Poster child

Poster child --

While storms Gertrude, Henry and Imogen uprooted trees in the local park, my waking hours were spent in the warm glow of the edit suite. The many formats I'm using – 16mm, 8mm and S8mm film, DV, HD, 2.7 and 4K, multiple-sized photographic negs and prints – have been up-ressed, scanned and converted into useable files. Ditto my audio libraries: thousands of clips of ambiences, foley and general weird noises gathered over the years. That our neighbours recently moved out is purely a coincidence.

This I realise is of little interest to anyone watching a film because it’s no different from driving a car. No one thinks about the components under the hood or whether the brakes might fail, just that it will reach its destination. To stretch the analogy, making “Voyageuse” is akin to the lone nutter in a shed building a machine from bits of scrap where the parts have to be hammered into shape. The final product may look attractive but whether it can function is another matter.

I’ve now reached the end of Reel 4 of the 5 reels that make up the film which, barring a few holes in the timeline, is currently running at 80-plus minutes. As I predicted the film’s overlong but rather than make cuts at this stage I’m holding off until this first rough version is finished. Where I’ve laid down basic audio and temp music I can begin to grasp the film's look and feel, aware of how I can never see it in quite the same way as a first-time viewer. In places it’s compelling; quietly humorous and sometimes moving, thanks to Siân Phillips’ brilliant – and bold – performance. What I can't foresee is what, if anything, will happen on completion.

While many filmmakers shout on Twitter, sadly I’m not a natural self-promoter. As Irving Thalberg once said, “The credit you give yourself is not worth having” – a quote I used on the closing credits of my debut feature, ‘One Life Stand’ (2000) which raised a laugh among those who knew about my multi-tasking. However the one role I never assumed was that of publicist. Today it’s common for producers to commission a poster and all the other promotional trappings long before a film goes into production, selling the sizzle, not the steak, to attract finance or pre-sales. But who really knows in advance who their audience is, let alone how best to sell to them?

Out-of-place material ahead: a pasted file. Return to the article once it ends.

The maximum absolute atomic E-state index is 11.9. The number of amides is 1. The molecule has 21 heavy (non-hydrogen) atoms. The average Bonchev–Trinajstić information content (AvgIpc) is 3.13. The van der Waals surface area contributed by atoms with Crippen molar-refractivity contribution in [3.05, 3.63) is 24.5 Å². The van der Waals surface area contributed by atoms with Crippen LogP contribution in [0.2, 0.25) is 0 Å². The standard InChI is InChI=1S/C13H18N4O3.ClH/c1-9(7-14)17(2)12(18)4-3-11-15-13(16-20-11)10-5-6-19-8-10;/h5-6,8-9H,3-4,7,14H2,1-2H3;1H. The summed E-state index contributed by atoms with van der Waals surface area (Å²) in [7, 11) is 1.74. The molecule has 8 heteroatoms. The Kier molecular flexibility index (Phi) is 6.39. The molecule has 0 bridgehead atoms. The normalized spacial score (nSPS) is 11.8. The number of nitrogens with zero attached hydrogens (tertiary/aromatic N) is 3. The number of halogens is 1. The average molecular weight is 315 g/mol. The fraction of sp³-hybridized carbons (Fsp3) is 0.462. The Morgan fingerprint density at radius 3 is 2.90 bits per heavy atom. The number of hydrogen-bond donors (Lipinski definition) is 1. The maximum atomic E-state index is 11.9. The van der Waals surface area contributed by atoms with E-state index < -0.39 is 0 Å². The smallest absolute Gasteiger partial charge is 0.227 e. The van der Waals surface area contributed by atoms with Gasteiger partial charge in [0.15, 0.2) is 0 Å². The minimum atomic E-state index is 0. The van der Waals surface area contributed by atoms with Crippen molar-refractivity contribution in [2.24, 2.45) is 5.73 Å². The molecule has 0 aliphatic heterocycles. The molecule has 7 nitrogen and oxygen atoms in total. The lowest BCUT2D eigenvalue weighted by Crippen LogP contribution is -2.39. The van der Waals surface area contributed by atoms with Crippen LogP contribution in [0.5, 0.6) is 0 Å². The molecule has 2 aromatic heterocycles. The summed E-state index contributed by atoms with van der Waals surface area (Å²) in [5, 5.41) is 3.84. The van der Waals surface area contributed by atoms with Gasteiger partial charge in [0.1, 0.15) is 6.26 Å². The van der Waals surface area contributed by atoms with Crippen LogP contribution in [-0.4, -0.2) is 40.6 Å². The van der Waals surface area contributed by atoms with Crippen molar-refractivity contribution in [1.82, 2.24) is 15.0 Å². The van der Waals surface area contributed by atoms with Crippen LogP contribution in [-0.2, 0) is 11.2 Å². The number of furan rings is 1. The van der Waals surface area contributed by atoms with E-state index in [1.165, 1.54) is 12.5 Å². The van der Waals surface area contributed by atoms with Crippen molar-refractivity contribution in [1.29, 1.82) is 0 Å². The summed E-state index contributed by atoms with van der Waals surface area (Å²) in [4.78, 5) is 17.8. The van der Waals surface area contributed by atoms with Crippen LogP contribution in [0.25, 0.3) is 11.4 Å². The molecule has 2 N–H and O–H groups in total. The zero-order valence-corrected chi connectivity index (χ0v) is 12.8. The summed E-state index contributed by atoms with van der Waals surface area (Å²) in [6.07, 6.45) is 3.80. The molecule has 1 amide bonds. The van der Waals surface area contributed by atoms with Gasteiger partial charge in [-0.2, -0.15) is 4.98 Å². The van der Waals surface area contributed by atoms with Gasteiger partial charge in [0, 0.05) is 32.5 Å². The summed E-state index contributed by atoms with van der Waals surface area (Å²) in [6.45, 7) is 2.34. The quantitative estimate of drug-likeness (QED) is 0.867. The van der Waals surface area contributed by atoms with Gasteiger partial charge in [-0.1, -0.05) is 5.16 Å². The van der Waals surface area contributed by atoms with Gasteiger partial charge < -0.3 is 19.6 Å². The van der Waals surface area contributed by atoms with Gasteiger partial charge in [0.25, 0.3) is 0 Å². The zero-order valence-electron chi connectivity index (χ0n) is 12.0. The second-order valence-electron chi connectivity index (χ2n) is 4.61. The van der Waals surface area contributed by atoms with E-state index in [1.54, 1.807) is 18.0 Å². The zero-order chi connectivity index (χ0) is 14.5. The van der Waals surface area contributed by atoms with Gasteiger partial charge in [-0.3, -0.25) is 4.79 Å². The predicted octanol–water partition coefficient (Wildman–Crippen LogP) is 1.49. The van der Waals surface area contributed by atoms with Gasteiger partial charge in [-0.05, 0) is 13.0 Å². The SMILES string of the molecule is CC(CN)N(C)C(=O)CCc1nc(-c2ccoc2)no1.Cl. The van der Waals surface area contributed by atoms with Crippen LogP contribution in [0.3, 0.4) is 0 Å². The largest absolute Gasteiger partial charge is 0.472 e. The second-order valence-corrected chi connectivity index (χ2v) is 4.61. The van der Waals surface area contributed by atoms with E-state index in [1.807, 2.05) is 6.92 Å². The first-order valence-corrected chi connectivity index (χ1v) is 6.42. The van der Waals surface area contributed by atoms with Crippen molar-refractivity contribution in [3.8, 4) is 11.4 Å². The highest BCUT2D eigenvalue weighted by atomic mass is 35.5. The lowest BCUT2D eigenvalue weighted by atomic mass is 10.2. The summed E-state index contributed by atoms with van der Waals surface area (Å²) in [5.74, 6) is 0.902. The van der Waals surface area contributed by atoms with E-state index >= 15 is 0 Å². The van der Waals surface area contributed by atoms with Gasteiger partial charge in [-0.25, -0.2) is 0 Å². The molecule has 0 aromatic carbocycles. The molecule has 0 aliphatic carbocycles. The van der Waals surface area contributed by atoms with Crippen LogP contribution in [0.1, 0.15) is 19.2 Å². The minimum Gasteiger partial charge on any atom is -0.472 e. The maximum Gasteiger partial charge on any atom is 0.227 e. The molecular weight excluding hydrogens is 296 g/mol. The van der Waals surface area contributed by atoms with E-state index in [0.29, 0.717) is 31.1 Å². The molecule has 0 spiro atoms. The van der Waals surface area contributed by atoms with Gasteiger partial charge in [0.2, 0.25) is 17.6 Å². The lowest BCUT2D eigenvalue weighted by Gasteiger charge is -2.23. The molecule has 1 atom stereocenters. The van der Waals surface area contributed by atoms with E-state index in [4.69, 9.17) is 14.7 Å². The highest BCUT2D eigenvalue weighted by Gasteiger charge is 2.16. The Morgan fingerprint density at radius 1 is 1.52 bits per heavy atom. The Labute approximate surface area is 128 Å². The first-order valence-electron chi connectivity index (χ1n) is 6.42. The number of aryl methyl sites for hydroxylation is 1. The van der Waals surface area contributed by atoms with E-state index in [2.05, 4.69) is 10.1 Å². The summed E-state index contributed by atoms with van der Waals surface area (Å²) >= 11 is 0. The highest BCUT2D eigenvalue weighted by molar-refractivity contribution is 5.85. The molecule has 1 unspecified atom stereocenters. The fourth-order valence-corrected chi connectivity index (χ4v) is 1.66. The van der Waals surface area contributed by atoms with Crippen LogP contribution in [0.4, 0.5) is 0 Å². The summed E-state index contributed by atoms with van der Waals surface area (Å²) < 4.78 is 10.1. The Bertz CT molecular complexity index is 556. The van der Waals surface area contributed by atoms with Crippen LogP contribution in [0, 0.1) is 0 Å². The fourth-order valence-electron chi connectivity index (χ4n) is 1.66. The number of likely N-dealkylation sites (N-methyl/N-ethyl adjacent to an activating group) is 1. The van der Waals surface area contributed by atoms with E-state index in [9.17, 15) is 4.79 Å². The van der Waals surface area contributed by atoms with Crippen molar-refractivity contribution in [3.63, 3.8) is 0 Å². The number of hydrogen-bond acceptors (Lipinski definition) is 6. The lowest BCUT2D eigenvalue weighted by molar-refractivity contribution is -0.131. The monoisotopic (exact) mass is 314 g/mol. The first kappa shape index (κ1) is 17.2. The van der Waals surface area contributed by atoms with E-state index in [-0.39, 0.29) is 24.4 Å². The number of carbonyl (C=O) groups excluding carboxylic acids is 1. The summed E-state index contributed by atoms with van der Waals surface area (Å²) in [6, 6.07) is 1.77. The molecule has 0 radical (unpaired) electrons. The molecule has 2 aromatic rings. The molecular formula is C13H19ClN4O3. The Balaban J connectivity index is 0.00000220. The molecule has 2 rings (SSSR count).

Not that my film is in any way mainstream but lately I’ve started thinking about a poster because it's essential to have one, even for the most marginal movie, a curiously redundant practice when most films fail to achieve a theatrical release. Still, the idea of a poster persists as a declaration of a film's existence and a first point of contact for any potential audience. As a festival novice I once attended Rotterdam where every inch of public wallspace was plastered in posters. This was a revelation to me. Perhaps I was naive or complacent – my own screening had sold out with zero publicity – so it never occurred to me to have one until my film was selected for Edinburgh, for which I produced a modest homemade one with no shouty review quotes, award laurels (debased these days to include festival selection) or star ratings.

Movie poster design is a highly evolved artform, be it a Polish interpretation of a Hollywood classic or some obscure indie arthouse film. At home I have two movie posters on my wall: ‘Sullivan’s Travels’ (Preston Sturges, 1941) one of my favourite films about filmmaking and ‘This Gun for Hire’ (Frank Tuttle, 1942) because it’s a classic film noir and a reminder that I’m always available for freelance work. I admire the minimalist film posters by Michal Krasnopolski – one of the many designers whose spec work had led to commissions, as evidenced in this article. I also adore the work of Neil Kellerhouse - one of the most innovative designers around, whose poster for 'Under the Skin' (Jonathan Glazer, 2013) must have perplexed the marketers by rendering its star, Scarlett Johansson, almost unrecognisible but is a thing of beauty regardless.

Yet despite all this creativity at the high-stakes end of the business the art of the poster seems ossified, as fixed and as ritual as Kabuki Theatre. How else did the posters for ‘Lincoln’ and ‘Aliens’ wind up so similar? Or those of ‘Titanic’ and ‘Brokeback Mountain’? Why did these films, so diverse and presumably targeted at different audiences, produce almost identical posters? Is there a formula? Only it seems if your film conforms to what is marketable, such as having a name cast and director or based on a successful underlying property.

But here's my dilemma. I'm making "Voyageuse" as a private pursuit wholly outside the conventional industry system, whereas marketing a film is a public promotional exercise. As my husband commented recently - 'if it's a Scottish film, does it exist?' - referring to the fact that my native country is entirely devoid of distributors handling Scottish films and therefore the mechanism to put them on screen. For all the wisdom out there, the practice of 'segmentation' - identifying groups that comprise the potential audience - seems futile, along with roadshow and tentpole releases, elaborate social media campaigns, print ads, celebrity and brand partnerships, persona marketing, press junkets and all the other means of creating awareness.

Who knows? Meanwhile I'm trying to decide which of the thousands of images generated by the film so far can best represent it. A photograph of Erica? A lipstick? An old, battered suitcase? An empty landscape? A cluttered dressing table? A handwritten letter? A scatter of mind-bending drugs? A sinister-looking building?

The above image is a curious one, a series of photos of Erica, probably aged about 8 or 9 using a system of studio photography pre-dating the photo booth that allowed for up to 48 exposures, where the sitter was able to 'converse and act naturally' during the process.